(Image Credit: ESA/Hubble & NASA, Acknowledgement: Nick Rose)

In this spectacular, newly-released image, we see NGC 4206 — an edge-on spiral galaxy found more than 70 million light-years from Earth in the Virgo constellation.

The Hubble Space Telescope pointed its powerful lens at this distant region of space, capturing various features of the picturesque galaxy in unprecedented detail. These regions include the galaxy's vast central bulge, along with the contrasting dark streaks of interstellar dust that keep parts of the galaxy hidden away from prying eyes. Also providing splashes of color, we see many red and blue tinged regions, the latter tell us that many stars are being churned out within the galaxy's "walls" (whereas, the redder light near its core comes from older, more evolved stars).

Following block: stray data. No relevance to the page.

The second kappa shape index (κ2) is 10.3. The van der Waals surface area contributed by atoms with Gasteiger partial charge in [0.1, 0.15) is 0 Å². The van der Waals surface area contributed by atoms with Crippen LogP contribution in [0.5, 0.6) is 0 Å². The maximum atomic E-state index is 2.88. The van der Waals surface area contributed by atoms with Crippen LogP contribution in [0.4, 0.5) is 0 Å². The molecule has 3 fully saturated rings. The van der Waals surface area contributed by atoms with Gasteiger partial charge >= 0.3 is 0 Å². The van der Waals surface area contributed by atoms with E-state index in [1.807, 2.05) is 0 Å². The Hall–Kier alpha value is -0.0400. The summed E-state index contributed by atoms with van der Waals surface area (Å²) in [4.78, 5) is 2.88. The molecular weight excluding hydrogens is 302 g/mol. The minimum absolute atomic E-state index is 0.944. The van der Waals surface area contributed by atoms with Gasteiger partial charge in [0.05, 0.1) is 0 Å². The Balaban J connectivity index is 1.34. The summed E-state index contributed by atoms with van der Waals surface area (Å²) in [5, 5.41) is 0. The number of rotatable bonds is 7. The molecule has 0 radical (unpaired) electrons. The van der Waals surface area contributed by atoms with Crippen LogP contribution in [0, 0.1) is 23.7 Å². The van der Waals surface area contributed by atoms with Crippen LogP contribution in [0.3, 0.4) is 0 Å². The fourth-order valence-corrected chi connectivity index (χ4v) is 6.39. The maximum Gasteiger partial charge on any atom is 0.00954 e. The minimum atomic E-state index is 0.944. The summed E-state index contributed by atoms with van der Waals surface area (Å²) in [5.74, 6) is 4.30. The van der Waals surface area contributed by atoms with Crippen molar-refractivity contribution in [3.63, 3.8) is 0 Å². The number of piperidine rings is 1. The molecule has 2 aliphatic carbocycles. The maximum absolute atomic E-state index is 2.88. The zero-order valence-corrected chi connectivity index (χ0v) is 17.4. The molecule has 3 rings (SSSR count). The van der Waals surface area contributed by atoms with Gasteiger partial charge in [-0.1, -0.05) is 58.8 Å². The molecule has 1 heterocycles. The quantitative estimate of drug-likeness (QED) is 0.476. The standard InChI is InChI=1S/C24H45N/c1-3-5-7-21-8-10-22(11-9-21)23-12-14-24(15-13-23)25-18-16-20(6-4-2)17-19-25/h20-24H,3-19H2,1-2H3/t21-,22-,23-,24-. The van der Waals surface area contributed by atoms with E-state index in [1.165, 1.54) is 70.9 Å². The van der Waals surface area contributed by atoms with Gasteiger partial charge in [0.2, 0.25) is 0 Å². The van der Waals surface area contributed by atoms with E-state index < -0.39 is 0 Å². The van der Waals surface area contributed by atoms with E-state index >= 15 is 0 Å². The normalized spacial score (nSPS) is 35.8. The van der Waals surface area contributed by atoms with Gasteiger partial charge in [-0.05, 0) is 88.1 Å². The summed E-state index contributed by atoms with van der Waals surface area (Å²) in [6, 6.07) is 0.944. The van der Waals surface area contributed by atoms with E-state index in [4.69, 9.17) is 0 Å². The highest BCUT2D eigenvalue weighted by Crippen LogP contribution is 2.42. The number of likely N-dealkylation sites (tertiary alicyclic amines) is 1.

According to the press release, "NGC 4206 was imaged as part of a Hubble snapshot survey of nearby edge-on spiral galaxies to measure the effect that the material between the stars — known as the interstellar medium — has on light as it travels through it. Using its Advanced Camera for Surveys, Hubble can reveal information about the dusty material and hydrogen gas in the cold parts of the interstellar medium. Astronomers are then able to map the absorption and scattering of light by the material — an effect known as extinction — which causes objects to appear redder to us, the observers." 

See a larger image here.

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